White-rumped vulture image

The white-rumped vulture suffered a population decline of 99.9 percent in just two decades

Deadly drug

Between 1991 and 2007, the population of the white-rumped vulture in India suffered an unprecedented drop of 99.9 percent, with corresponding reductions of 96.8 percent in both the Indian vulture and the slender-billed vulture. Initially, scientists were baffled as to the possible reasons behind this decline, with conflicting explanations varying from the use of pesticides, to an increasingly westernised middle-class consuming more beef and therefore removing one of the vulture’s primary food sources, to the destruction of vulture nesting sites.

Eventually, it emerged that the true cause of vulture deaths across the Indian subcontinent was diclofenac, a powerful anti-inflammatory drug regularly prescribed by veterinarians to treat cattle. The vultures were ingesting the drug as they fed on dead livestock, causing severe kidney damage in the birds which led to death within just a few days.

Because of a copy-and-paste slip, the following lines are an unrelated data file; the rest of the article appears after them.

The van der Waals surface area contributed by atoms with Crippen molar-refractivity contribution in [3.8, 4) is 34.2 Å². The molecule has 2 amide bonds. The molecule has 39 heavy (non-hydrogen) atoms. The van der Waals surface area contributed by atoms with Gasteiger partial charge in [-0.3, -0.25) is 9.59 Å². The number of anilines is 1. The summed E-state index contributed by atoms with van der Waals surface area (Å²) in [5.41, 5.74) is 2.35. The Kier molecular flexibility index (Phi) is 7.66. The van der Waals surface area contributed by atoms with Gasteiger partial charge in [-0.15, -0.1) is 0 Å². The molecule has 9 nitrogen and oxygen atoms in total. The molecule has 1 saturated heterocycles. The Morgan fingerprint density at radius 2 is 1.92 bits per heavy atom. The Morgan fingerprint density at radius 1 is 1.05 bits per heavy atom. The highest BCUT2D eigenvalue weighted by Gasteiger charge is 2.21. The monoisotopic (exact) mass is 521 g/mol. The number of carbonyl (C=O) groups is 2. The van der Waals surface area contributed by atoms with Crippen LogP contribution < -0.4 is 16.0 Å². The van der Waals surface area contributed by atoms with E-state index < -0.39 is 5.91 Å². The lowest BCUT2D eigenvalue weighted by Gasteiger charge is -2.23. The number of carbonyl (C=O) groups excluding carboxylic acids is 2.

Indian vulture image

The Indian vulture suffered a devastating population decline between 1991 and 2007

Indian ban on diclofenac

As a result of the discovery of the cause of the decline, veterinarians were subsequently banned from prescribing diclofenac across the region. However, despite these events and the fact that safe alternative drugs are now readily available, the European Union has recently sanctioned the use of diclofenac throughout all member countries. According to conservation groups, this could place European vulture species at risk of meeting a fate similar to that of their Asian counterparts, and could also threaten other wildlife.

It is shocking that a drug that has already wiped out wildlife on a massive scale in Asia is now put on the market in crucial countries for vulture conservation such as Spain and Italy, especially as the total ban on diclofenac in India has produced the first signs of recovery in Indian vultures,” said José Tavares, the Director of the Vulture Conservation Foundation.